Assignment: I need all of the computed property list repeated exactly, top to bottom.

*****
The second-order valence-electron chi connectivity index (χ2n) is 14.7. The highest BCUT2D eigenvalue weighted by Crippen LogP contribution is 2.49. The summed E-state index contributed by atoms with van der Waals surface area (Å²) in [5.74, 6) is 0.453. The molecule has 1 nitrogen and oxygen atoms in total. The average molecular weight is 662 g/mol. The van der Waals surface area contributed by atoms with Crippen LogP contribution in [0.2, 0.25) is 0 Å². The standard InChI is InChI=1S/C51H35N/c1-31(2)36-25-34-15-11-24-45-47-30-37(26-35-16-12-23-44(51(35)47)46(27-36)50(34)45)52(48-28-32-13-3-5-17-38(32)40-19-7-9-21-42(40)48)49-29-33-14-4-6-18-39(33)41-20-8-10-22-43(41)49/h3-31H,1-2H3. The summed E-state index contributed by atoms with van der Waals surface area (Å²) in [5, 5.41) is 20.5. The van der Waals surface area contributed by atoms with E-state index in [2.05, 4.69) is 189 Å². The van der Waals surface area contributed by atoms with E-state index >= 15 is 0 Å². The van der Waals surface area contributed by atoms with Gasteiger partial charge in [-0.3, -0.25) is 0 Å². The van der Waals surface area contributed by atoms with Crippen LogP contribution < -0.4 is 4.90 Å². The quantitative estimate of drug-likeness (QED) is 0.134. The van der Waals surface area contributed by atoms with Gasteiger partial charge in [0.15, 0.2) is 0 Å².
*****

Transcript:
The second-order valence-electron chi connectivity index (χ2n) is 14.7. The highest BCUT2D eigenvalue weighted by Crippen LogP contribution is 2.49. The summed E-state index contributed by atoms with van der Waals surface area (Å²) in [5.74, 6) is 0.453. The molecule has 1 nitrogen and oxygen atoms in total. The average molecular weight is 662 g/mol. The van der Waals surface area contributed by atoms with Crippen LogP contribution in [0.2, 0.25) is 0 Å². The standard InChI is InChI=1S/C51H35N/c1-31(2)36-25-34-15-11-24-45-47-30-37(26-35-16-12-23-44(51(35)47)46(27-36)50(34)45)52(48-28-32-13-3-5-17-38(32)40-19-7-9-21-42(40)48)49-29-33-14-4-6-18-39(33)41-20-8-10-22-43(41)49/h3-31H,1-2H3. The summed E-state index contributed by atoms with van der Waals surface area (Å²) in [5, 5.41) is 20.5. The van der Waals surface area contributed by atoms with E-state index in [2.05, 4.69) is 189 Å². The van der Waals surface area contributed by atoms with E-state index >= 15 is 0 Å². The van der Waals surface area contributed by atoms with Gasteiger partial charge in [-0.3, -0.25) is 0 Å². The van der Waals surface area contributed by atoms with Crippen LogP contribution < -0.4 is 4.90 Å². The quantitative estimate of drug-likeness (QED) is 0.134. The van der Waals surface area contributed by atoms with Gasteiger partial charge in [0.15, 0.2) is 0 Å².